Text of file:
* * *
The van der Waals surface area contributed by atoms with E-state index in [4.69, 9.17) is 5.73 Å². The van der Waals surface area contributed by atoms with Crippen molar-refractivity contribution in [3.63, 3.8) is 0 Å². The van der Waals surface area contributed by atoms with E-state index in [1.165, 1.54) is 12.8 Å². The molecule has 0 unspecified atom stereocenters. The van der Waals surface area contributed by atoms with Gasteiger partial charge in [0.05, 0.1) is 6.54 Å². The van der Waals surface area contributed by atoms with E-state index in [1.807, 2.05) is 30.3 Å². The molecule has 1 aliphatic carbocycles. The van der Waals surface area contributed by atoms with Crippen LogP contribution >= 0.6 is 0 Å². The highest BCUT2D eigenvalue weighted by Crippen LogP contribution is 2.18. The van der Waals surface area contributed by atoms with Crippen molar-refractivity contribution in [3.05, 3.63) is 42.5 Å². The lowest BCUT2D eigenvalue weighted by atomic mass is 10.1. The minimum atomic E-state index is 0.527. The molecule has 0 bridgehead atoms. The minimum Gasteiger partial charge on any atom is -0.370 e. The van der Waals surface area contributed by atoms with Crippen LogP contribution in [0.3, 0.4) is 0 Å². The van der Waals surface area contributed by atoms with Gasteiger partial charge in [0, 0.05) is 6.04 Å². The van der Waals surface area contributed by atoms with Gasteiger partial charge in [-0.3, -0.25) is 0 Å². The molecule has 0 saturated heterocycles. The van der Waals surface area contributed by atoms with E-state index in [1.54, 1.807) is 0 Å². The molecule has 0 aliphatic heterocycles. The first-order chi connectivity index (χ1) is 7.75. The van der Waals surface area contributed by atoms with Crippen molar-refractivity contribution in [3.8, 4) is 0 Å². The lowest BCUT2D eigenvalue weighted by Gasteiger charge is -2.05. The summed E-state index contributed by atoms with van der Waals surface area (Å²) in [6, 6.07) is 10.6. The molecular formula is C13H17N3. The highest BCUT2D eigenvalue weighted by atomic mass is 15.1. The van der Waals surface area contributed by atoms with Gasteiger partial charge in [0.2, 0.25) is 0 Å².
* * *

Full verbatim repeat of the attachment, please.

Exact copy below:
The van der Waals surface area contributed by atoms with E-state index in [4.69, 9.17) is 5.73 Å². The van der Waals surface area contributed by atoms with Crippen molar-refractivity contribution in [3.63, 3.8) is 0 Å². The van der Waals surface area contributed by atoms with E-state index in [1.165, 1.54) is 12.8 Å². The molecule has 0 unspecified atom stereocenters. The van der Waals surface area contributed by atoms with Gasteiger partial charge in [0.05, 0.1) is 6.54 Å². The van der Waals surface area contributed by atoms with E-state index in [1.807, 2.05) is 30.3 Å². The molecule has 1 aliphatic carbocycles. The van der Waals surface area contributed by atoms with Crippen LogP contribution >= 0.6 is 0 Å². The highest BCUT2D eigenvalue weighted by Crippen LogP contribution is 2.18. The van der Waals surface area contributed by atoms with Crippen molar-refractivity contribution in [3.05, 3.63) is 42.5 Å². The lowest BCUT2D eigenvalue weighted by atomic mass is 10.1. The minimum atomic E-state index is 0.527. The molecule has 0 bridgehead atoms. The minimum Gasteiger partial charge on any atom is -0.370 e. The van der Waals surface area contributed by atoms with Crippen LogP contribution in [0.3, 0.4) is 0 Å². The van der Waals surface area contributed by atoms with Gasteiger partial charge in [0, 0.05) is 6.04 Å². The van der Waals surface area contributed by atoms with Gasteiger partial charge in [-0.3, -0.25) is 0 Å². The molecule has 0 saturated heterocycles. The van der Waals surface area contributed by atoms with E-state index in [1.54, 1.807) is 0 Å². The molecule has 0 aliphatic heterocycles. The first-order chi connectivity index (χ1) is 7.75. The van der Waals surface area contributed by atoms with Crippen molar-refractivity contribution in [3.8, 4) is 0 Å². The lowest BCUT2D eigenvalue weighted by Gasteiger charge is -2.05. The summed E-state index contributed by atoms with van der Waals surface area (Å²) in [6, 6.07) is 10.6. The molecular formula is C13H17N3. The highest BCUT2D eigenvalue weighted by atomic mass is 15.1. The van der Waals surface area contributed by atoms with Gasteiger partial charge in [0.2, 0.25) is 0 Å².